Anyone even remotely tapped into social media will have some awareness of teamLab and its out-of-this-world art displays and installations. Beautiful, all-encompassing and unique, the group’s work is something to be experienced rather than merely seen.
Founded in 2001 by Toshiyuki Inoko, teamLab calls itself an international art collective. It’s an interdisciplinary group of specialists – programmers, artists, engineers, mathematicians, CG animators and architects – whose works explore the convergence of art, technology, design and the natural world through the digital medium.
As a child, Inoko loved science and art. The two disciplines intrigued him and gave him different lenses through which to see the world and the contrast between those two perceptions stuck with him.
Get the latest insights and analysis from our Global Impact newsletter on the big stories originating in China.
STYLE Edit: Joyce Hong Kong’s latest mind-bending collaboration
“What science did was make the resolution of the world clearer, through study and scientific processes. And what did art do for humans? Actually, art has changed the way we perceive the world,” said Inoko. “That is why I have always been interested in art and science, ever since I was a child.”
This interest stayed with him, and as a major in physics and mathematics at university, Inoko was struck by an epiphany: “Once I entered university, I realised that humans try to understand the phenomena that are happening in the world by dividing things into pieces, by separating things into parts. We keep separating things further and further and further. We try to understand the Earth, so we separate the Earth from the universe.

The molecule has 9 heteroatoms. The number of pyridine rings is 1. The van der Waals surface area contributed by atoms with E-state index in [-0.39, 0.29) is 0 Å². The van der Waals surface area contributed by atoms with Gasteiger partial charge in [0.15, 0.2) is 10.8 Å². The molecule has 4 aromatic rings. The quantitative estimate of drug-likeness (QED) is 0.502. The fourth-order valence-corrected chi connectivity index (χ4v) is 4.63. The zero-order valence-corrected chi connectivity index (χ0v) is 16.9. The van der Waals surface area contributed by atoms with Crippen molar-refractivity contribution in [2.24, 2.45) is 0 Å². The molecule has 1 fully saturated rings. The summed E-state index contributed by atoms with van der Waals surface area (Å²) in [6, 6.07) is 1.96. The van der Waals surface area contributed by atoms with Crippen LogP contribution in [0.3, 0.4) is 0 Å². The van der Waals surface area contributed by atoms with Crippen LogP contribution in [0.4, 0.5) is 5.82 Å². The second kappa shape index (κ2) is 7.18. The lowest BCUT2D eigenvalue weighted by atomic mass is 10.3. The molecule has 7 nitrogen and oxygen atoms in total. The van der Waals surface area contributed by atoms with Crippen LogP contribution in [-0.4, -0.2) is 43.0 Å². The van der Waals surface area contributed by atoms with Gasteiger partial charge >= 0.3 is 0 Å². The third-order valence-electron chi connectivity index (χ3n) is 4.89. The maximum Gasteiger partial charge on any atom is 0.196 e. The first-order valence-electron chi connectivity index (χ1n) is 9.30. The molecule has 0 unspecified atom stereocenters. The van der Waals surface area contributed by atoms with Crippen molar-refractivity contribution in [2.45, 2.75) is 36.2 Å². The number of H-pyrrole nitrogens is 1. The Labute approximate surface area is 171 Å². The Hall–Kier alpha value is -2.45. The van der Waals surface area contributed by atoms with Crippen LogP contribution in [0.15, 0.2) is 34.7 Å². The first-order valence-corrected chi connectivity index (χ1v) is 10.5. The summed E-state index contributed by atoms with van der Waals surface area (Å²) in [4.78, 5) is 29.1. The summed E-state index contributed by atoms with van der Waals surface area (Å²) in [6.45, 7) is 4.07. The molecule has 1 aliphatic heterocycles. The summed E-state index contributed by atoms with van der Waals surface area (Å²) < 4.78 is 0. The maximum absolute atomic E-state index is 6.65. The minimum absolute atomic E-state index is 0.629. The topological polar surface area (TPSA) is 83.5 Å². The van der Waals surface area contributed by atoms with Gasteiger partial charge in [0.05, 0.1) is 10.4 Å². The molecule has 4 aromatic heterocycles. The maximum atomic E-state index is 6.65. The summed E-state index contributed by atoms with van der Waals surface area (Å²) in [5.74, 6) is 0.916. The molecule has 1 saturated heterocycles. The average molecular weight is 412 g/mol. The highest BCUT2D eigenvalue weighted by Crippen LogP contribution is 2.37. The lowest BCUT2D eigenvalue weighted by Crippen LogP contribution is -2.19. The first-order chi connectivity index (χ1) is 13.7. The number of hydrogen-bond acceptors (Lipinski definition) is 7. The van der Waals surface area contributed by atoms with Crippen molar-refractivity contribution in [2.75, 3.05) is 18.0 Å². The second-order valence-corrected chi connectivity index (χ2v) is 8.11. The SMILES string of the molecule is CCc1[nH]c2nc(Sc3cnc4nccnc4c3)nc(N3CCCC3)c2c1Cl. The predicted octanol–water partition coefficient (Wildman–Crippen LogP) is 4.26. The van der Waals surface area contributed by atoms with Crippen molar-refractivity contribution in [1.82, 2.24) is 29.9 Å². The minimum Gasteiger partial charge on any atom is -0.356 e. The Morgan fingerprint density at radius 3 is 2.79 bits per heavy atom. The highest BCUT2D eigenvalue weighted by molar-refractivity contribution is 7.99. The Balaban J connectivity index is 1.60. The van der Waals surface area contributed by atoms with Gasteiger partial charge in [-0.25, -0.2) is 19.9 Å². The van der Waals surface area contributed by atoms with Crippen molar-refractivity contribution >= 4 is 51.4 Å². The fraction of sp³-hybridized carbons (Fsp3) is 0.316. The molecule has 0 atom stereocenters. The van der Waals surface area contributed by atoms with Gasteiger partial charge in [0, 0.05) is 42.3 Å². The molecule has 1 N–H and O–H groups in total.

“We try to understand the Earth itself and the elements in the Earth, so we separate those elements to try to perceive what they are. And then we saw the atom. Because we wanted to understand the atom, we had to break that into molecules. Humans kept separating things; humans kept breaking things down into pieces to perceive the world. But, at the end of the day, that did not help humans to understand what the entire world is, what the entirety of the world is. So I’ve always liked science, but because I was always very much interested in what the world is for humans, my interest has shifted more towards art.”
Opened in June, teamLab SuperNature Macao is the largest non-gaming attraction within the Venetian Macao casino and entertainment complex. How will teamLab operate differently in a permanent space compared to the more usual temporary spaces? Very differently, is the answer. First of all, financially. The amount that can be spent on art differs tremendously between temporary and permanent exhibits.
“Permanent exhibitions allow us to create a space from scratch,”